Happy 50th Berenstain Bears!
Two of the most famous kids in children’s literature will be visiting their friends in Ashland and Boyd County later this month.
Most kids – and their parents – have grown up with the affable Berenstain Bear family, learning about a litany of issues, from bullying to obesity, to visiting the dentist, along the way.
Brother Bear and Sister Bear are making a special visit to the Kyova Branch on Saturday, Nov. 17, at 2 p.m. (The first 50 will get a free copy of the Berenstain Bears’ Thanksgiving book). The Berenstain siblings will be sticking around a extra few days, so they can walk with BCPL staff in the Ashland Christmas Parade on Tuesday, Nov. 20. And, a few other surprise storybook characters will be joining them!
Before you meet Brother and Sister, you might like to learn a little bit about the Berenstain family, and their significance on the world of children’s literature during the past 50 years.
It’s been exactly half a century since the first of more than 300 Berenstain Bear titles was published.
But you actually have to go back more than 70 years, to when Janice Grant met Stanley Berenstain on the first day of their drawing class at the Philadelphia Museum of Art. They were briefly separated during World War II, but got married in 1946 and soon began working together on illustrations and cover art for various magazines. Their first joint publishing venture was a humorous look at raising their son in 1951.
Jan and Stan Berenstain started writing for children in the early 1960s. They said they chose bears as the main characters because the animal could be drawn easily, and because, according to Stan, female bears are “terrifyingly good mothers” and male bears are “lousy fathers.”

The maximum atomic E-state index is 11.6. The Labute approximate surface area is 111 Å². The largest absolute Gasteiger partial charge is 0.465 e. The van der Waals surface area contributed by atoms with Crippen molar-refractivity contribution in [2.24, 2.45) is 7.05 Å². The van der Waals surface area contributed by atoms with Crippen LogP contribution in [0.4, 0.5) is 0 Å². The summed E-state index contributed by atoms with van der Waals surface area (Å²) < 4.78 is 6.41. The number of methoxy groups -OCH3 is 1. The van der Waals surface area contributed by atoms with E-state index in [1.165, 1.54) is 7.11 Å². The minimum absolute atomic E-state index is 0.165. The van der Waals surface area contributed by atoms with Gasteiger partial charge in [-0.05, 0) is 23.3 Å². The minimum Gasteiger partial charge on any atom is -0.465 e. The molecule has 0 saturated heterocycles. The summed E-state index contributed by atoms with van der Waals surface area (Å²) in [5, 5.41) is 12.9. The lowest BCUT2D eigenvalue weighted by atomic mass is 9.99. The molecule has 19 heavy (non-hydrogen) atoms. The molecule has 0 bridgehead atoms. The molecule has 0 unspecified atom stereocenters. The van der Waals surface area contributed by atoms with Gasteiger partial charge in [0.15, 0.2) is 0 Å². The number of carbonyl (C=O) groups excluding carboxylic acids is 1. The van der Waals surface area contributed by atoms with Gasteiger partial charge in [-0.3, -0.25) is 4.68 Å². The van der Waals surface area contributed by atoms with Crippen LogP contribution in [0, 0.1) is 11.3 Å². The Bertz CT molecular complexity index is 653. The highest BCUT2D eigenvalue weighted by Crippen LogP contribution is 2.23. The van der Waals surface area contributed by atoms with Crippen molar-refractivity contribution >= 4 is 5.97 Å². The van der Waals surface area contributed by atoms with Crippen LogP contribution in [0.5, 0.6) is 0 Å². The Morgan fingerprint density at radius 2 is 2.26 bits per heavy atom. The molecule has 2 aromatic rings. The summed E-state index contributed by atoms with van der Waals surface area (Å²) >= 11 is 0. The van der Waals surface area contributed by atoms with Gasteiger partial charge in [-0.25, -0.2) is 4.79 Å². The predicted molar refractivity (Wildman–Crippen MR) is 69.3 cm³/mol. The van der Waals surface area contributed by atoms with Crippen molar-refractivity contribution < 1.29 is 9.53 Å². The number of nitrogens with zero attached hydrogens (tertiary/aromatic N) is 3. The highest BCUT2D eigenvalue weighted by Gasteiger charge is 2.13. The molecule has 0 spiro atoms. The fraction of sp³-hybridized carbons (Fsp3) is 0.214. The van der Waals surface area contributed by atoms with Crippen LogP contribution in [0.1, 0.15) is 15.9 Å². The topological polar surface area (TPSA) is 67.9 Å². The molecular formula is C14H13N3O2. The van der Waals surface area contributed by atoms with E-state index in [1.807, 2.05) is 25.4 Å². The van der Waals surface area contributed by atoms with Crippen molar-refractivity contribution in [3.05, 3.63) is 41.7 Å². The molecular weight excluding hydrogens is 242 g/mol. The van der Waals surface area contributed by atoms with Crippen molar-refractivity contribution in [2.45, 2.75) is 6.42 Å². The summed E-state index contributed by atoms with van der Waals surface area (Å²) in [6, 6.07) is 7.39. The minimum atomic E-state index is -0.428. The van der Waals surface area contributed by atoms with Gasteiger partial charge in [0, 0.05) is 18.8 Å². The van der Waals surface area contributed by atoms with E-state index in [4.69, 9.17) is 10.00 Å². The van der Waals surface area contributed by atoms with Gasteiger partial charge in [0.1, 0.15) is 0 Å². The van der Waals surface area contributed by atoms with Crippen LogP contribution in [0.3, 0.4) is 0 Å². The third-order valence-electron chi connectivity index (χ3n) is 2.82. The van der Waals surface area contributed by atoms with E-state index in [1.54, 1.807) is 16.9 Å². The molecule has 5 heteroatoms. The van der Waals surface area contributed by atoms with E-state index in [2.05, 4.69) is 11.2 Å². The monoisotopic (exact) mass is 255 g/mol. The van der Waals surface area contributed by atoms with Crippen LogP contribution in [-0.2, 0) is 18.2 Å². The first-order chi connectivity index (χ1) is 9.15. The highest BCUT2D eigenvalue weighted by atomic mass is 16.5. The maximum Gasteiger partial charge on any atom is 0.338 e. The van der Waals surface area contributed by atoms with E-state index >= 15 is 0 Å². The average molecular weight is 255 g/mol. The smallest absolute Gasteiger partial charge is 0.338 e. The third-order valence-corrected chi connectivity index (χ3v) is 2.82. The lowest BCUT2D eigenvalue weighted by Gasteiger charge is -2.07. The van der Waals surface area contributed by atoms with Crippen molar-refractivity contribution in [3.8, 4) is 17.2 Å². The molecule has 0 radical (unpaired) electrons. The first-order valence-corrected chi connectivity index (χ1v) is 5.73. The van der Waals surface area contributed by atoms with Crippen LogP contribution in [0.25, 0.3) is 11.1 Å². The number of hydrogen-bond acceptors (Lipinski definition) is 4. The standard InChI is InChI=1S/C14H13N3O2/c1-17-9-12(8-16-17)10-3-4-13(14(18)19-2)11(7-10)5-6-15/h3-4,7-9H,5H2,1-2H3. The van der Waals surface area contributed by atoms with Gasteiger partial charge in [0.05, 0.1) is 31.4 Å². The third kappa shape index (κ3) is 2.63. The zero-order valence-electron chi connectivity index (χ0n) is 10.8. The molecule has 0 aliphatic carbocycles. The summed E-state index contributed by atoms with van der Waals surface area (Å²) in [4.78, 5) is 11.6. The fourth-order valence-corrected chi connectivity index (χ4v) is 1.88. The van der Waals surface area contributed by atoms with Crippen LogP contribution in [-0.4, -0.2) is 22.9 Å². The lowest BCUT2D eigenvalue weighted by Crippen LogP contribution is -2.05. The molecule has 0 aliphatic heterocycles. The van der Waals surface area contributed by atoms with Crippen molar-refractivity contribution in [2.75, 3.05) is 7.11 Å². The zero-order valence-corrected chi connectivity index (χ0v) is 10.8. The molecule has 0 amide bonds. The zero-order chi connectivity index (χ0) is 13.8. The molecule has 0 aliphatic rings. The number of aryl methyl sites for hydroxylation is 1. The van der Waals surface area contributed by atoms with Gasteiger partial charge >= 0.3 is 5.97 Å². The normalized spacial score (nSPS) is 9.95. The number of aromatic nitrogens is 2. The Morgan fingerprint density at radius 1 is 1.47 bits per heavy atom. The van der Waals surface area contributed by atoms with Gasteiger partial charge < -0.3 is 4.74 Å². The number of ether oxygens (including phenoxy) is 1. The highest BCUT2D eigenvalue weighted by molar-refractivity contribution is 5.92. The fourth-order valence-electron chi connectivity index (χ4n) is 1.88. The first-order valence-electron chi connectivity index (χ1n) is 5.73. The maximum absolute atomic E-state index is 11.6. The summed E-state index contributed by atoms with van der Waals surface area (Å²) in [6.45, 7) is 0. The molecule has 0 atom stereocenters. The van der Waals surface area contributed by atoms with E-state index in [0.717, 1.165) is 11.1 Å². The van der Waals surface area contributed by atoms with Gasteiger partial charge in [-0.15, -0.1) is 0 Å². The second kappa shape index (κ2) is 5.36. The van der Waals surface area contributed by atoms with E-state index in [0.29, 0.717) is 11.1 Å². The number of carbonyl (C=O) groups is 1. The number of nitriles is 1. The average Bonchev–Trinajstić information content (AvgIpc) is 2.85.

Their first bear story featured a Papa Bear, Mama Bear and a son, and was titled “Freddy’s First Spanking.” The manuscript went to Random House, where it landed on the desk of a new editor named Theodor Geisel. You may know him better as Dr. Seuss.
Geisel worked with Jan and Stan for the next two years, and the book was finally published in 1962 under the title, “The Big Honey Hunt.” At that point, there were no plans for a sequel. In fact, Geisel, aka Seuss, told the authors to find a different animal for their next story because “there’s already too many bears.” So, Jan and Stan started working on a book about penguins – until Geisel called them up and said the bear book was selling like crazy.
The second bear book, “The Bike Lesson,” was published in 1964, with the name “Berenstain Bears” added to the cover (Geisel’s idea).
The early books featured an only child, Small Bear (who later became Brother Bear). Sister Bear joined the family in 1974, and baby Honey Bear was announced in 2000, along with a reader contest to name her.
Each of the 1100-word stories follows a similar pattern: Papa Bear sets out to instruct on some aspect of life, and it ends up going badly. Mama Bear eventually sets it all straight, and the kids still express their appreciation for Papa’s lesson.
Some have criticized the book series for its formulaic storytelling, but others praise it as a “wonderful and lasting contribution to children’s literature.” You can’t argue with its success: over 260 million copies of the books, in 23 languages; two television series, five animated TV specials, computer games and other learning software. The Berenstain Bears franchise has been licensed to more than 40 companies for more than 150 types of products.
The Berenstain Bears is also the first animated series to be translated into a Native American language in the United States. Just last year, 20 episodes were dubbed with Native American Lakota language and started airing in North and South Dakota as “The Compassionate Bear Family.”
Stan Berenstain died in 2005, and Jan in 2011. Their sons, Leo and Michael, now run the family business.
Though 50 years old, the Berenstain Bears are staying on top of current trends. They recently put out an app for the iPad and iPhone that combines the books’ original illustrations with optional narration.